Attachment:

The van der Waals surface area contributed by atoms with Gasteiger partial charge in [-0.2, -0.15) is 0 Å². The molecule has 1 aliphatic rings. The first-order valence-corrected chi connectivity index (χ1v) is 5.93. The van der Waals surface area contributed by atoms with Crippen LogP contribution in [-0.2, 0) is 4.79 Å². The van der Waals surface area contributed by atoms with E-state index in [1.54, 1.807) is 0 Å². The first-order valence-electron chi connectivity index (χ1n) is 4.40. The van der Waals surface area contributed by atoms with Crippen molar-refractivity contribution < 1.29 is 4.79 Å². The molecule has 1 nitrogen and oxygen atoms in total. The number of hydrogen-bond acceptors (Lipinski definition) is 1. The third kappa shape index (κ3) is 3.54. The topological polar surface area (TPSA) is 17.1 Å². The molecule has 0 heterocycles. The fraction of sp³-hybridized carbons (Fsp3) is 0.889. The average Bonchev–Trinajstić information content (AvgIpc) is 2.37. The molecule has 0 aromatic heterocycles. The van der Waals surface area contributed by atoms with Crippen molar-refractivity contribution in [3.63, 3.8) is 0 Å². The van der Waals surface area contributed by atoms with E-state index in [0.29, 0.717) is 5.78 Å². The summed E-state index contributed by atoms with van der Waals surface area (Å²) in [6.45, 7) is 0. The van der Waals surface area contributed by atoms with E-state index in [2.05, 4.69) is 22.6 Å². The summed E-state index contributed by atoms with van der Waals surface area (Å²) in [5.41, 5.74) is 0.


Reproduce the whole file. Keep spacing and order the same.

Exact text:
The van der Waals surface area contributed by atoms with Gasteiger partial charge in [-0.2, -0.15) is 0 Å². The molecule has 1 aliphatic rings. The first-order valence-corrected chi connectivity index (χ1v) is 5.93. The van der Waals surface area contributed by atoms with Crippen LogP contribution in [-0.2, 0) is 4.79 Å². The van der Waals surface area contributed by atoms with E-state index in [1.54, 1.807) is 0 Å². The first-order valence-electron chi connectivity index (χ1n) is 4.40. The van der Waals surface area contributed by atoms with Crippen molar-refractivity contribution < 1.29 is 4.79 Å². The molecule has 1 nitrogen and oxygen atoms in total. The number of hydrogen-bond acceptors (Lipinski definition) is 1. The third kappa shape index (κ3) is 3.54. The topological polar surface area (TPSA) is 17.1 Å². The molecule has 0 heterocycles. The fraction of sp³-hybridized carbons (Fsp3) is 0.889. The average Bonchev–Trinajstić information content (AvgIpc) is 2.37. The molecule has 0 aromatic heterocycles. The van der Waals surface area contributed by atoms with Crippen molar-refractivity contribution in [3.63, 3.8) is 0 Å². The van der Waals surface area contributed by atoms with E-state index in [0.29, 0.717) is 5.78 Å². The summed E-state index contributed by atoms with van der Waals surface area (Å²) in [6.45, 7) is 0. The van der Waals surface area contributed by atoms with E-state index in [2.05, 4.69) is 22.6 Å². The summed E-state index contributed by atoms with van der Waals surface area (Å²) in [5.41, 5.74) is 0.